Comparative studies of the Electricity Generation, Desalination and WastewaterTreatment Performance of the Three-Chamber and Newly Developed Five Chamber Microbial Desalination Cells

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Poor wastewater treatment and limited potable water supply in the country are problems that require sustainable solutions. Available technologies to solve these problems are expensive especially to a developing country like Ghana. A recently developed technology, Microbial Desalination Cell (MDC) is considered a less expensive alternative to conventional wastewater treatment and desalination technologies. In MDCs, wastewater treatment occurs in the anode chamber and desalination in the desalination chamber. A third chamber, the cathode chamber is present to create a potential difference across the anode chamber and itself for electricity production. One setback of MDC systems however is that, most operate with chemical oxidants and buffers which can make this technology expensive. Thus, this research work sought to build MDCs which operate on alternative non-chemical oxidants sources and also, MDCs which are able to buffer electrolytes without the use of chemical buffers. Another objective of this study was to investigate the effects of rhamnolipid on MDCs electricity generation, desalination and wastewater treatment performances. The interactive effect of rhamnolipid and stirring on a five-chambered MDC was also investigated and ion exchange membranes of selected MDCs examined for the occurrence of fouled layers. A comparison between the electricity generation, desalination and wastewater treatment performances of three-chamber MDCs operating on different electron acceptor sources showed that, the threechamber chemical catholyte (3 C C) MDC performed better than the three-chamber water catholyte (3 W C) MDC and three-chamber plant-supported (3 P C) MDC. The 3 C C MDC produced the highest peak voltage of 282.91± 0.09 mV, coulombic efficiency of 78.61% and could desalinate 46.66% of saltwater. Its power (0.35 ± 0.10 W/m3) and current (1.24 ± 0.35 A/m3) densities were also the highest amongst the three-chambered MDCs. It produced a 42.81% COD reduction, 1.14% nitrate reduction and a 10.71% phosphorus reduction. On the other hand, the 3 P C MDC produced the least performance. The highest voltage recorded from it was 193.99 ± 0.80 mV. The 3 P C MDC could desalinate 23.34% of saltwater, produce 0.25 ± 0.06 W/m3 of power, 1.09 ± 0.11 A/m3 of current density with coulombic efficiency (CE) of 10.03%. It achieved a percentage COD reduction of 41.79%, highest percentage nitrate removal of 1.05% and phosphorus reduction of 9.97%. Apparently, the pH stabilization ability of neutralization chambers was lower than that of potassium phosphate buffer they were compared to. For instance, with the neutralization chamber, pH-change in the anolyte of the five-chamber chemical catholyte (5 C C) MDC was 1.66 ± 0.11 whiles pH change in the 3 C C MDC was 1.52 ± 0.15. Nonetheless, the 5 C C MDC produced a comparatively higher voltage of 343.57 ± 0.25 mV, percentage desalination of 50.01%, but a lower CE of 25.20%. Its power and current densities were 0.62 2 ± 0.13 W/m3 and 1.61 ± 0.21 A/m3 respectively. It was able to reduce COD concentration by 63.42%, nitrate concentration by 2.12% and phosphorus by 3.85%. The supply of rhamnolipids to anolytes of the five-chamber MDCs increased their performances. Voltage production of the 5 C C MDC increased from 343.57 ± 0.25 mV to 630.60 ± 1.44 mV, percentage desalination from 50.01% tov 67.63% and COD, from 63.42% to 72.78%. In the case of the five-chamber water catholyte (5 W C) MDC, its voltage increased from 164.5 ± 0.11 to 623.7 ± 1.32 mV, percentage desalination from 43.74% to 63.21% and percentage COD reduction from 48.74% to 65.31%. Stirring (60 rpm) of water catholyte alone, could increase the percentage desalination of 5 W C MDC from 48.74% to 65.29% and voltage production from 164.5 ± 0.11 to 567.27 ± 18.06 mV. However, the interaction effect of rhamnolipid and stirring on the performance of the 5 W C MDC was insignificant. Analysis of membranes of the 5 W C MDC showed that, the membranes were fouled on both sides. And a comparison between the degree of fouling on cation exchange membranes (CEMs) of the 5 C C MDC and 5 W C MDCs revealed that, the CEM of the 5 C C MDC was more fouled though used for a lesser period of time. Having assessed the core performances and material requirements of MDCs investigated in this study, the 5 W C MDC was found to be the ideal MDC for possible future use in Ghana. Thus, the 5 W C MDC when integrated with conventional wastewater treatment and desalination technologies can aid these technologies achieve higher treatment qualities aside the additional benefit of ‗free‘ electricity the 5 W C MDC can provide.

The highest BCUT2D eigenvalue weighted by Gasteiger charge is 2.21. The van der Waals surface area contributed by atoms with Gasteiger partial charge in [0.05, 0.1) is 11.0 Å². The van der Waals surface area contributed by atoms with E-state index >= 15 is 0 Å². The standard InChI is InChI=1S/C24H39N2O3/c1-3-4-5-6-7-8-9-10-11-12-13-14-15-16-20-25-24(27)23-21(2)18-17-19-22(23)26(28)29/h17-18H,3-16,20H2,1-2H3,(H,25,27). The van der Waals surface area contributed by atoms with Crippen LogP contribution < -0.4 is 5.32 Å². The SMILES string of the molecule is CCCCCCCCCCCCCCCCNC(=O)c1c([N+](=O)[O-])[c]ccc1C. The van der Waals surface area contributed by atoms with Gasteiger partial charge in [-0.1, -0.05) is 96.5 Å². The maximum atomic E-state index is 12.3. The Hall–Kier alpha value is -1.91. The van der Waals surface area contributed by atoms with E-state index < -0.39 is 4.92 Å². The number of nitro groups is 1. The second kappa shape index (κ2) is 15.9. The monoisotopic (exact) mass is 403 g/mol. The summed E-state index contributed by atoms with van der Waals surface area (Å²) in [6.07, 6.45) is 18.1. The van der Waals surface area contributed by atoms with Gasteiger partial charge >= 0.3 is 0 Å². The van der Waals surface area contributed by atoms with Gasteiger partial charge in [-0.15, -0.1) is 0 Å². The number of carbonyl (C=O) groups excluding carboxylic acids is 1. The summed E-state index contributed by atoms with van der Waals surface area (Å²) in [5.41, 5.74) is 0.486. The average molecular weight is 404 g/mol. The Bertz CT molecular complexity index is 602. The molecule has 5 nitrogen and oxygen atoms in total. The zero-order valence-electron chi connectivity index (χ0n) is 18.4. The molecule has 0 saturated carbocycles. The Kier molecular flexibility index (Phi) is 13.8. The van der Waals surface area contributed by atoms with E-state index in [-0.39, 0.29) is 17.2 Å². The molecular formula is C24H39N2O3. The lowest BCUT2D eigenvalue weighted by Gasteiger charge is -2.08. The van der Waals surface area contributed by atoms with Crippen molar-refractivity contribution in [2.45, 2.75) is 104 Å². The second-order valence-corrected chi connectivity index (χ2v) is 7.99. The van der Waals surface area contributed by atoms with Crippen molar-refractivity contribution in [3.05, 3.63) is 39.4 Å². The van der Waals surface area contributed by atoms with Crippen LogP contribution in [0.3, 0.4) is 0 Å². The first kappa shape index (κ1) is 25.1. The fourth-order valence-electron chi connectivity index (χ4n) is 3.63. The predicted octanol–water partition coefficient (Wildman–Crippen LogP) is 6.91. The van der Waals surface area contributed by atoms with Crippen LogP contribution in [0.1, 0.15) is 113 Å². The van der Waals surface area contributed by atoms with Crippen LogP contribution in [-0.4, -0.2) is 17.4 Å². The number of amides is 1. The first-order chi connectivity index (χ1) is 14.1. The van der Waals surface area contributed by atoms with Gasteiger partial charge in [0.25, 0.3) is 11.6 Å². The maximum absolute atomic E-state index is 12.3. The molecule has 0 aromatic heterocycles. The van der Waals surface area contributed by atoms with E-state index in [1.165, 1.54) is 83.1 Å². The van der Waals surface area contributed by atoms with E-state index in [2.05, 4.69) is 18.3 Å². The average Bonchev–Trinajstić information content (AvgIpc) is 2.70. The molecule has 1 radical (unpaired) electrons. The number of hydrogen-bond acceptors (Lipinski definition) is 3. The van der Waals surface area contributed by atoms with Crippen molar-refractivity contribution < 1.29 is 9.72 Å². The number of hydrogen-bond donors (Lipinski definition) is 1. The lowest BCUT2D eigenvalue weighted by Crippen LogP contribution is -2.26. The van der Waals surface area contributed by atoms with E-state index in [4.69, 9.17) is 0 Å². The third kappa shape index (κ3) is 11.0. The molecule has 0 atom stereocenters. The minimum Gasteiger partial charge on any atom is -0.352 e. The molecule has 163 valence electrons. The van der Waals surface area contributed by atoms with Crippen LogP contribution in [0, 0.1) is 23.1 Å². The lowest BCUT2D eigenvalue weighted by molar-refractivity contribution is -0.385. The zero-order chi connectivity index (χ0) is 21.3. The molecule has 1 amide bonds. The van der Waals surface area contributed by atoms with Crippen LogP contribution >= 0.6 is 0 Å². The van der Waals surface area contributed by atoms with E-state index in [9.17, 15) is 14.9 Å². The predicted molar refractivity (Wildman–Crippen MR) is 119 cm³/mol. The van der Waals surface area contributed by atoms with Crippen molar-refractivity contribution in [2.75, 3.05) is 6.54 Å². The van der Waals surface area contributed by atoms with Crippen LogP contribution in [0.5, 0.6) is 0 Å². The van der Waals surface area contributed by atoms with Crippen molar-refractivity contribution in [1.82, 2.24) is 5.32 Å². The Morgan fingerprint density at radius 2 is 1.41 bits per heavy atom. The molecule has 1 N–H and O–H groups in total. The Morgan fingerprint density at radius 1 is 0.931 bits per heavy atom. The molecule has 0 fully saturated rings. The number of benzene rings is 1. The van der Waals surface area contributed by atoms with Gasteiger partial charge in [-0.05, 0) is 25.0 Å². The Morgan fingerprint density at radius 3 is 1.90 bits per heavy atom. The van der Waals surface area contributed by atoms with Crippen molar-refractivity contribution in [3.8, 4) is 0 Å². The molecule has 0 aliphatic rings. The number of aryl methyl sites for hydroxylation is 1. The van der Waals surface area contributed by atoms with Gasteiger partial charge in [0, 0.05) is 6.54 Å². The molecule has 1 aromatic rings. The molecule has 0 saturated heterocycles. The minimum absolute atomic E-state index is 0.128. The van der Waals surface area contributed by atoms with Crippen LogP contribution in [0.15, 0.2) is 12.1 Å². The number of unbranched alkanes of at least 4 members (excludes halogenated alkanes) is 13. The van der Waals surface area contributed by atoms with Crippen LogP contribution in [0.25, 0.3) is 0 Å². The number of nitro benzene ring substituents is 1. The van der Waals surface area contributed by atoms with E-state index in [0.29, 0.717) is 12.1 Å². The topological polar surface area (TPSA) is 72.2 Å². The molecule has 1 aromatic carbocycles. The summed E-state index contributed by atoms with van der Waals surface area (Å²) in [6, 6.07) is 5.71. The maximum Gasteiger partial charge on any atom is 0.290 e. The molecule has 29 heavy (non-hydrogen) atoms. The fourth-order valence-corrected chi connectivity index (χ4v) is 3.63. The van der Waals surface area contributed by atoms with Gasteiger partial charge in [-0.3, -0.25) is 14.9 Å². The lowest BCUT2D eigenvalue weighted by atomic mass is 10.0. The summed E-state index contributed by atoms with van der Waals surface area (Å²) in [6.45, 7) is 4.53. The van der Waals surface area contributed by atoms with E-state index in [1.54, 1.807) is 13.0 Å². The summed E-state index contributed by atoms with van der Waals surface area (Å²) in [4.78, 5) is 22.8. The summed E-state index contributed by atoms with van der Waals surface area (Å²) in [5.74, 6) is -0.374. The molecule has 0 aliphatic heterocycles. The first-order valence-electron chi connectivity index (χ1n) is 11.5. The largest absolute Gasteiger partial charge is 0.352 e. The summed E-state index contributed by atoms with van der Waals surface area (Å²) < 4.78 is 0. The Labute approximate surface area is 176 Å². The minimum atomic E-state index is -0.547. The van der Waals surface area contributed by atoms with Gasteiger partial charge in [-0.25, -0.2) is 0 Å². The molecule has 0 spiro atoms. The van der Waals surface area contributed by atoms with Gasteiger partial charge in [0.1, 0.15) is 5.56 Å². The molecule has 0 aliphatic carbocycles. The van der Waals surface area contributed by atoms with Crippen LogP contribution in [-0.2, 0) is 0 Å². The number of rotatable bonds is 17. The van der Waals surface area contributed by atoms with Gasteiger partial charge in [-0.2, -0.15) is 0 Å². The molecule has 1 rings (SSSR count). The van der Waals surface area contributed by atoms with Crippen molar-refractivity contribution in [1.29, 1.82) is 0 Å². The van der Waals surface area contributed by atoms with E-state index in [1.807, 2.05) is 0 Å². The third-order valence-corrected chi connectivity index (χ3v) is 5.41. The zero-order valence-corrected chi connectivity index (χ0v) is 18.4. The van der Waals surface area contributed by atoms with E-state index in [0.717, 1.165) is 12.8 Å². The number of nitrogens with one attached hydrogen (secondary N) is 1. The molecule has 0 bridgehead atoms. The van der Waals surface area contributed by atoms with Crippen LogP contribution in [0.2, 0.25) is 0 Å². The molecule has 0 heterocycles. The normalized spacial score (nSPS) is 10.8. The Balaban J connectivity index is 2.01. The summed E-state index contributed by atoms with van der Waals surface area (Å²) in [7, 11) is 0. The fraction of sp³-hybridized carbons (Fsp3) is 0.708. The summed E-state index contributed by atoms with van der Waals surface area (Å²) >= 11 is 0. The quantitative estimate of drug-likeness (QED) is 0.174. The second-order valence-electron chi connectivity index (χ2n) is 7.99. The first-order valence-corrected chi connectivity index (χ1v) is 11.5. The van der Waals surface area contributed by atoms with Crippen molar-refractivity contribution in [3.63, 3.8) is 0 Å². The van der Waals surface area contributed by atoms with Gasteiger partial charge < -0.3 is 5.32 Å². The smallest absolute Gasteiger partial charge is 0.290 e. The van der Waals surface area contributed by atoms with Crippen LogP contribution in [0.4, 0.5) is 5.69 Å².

A thesis submitted to the Department of Civil Engineering College of Engineering In partial fulfilment of the requirement for the award of Doctor of Philosophy in Environmental Sanitation and Waste Management.
A Comparative study, Electricity Generation, Desalination, WastewaterTreatment Performance, Three-Chamber, Newly Developed Five Chamber Microbial Desalination Cells ( MDCs)., Ghana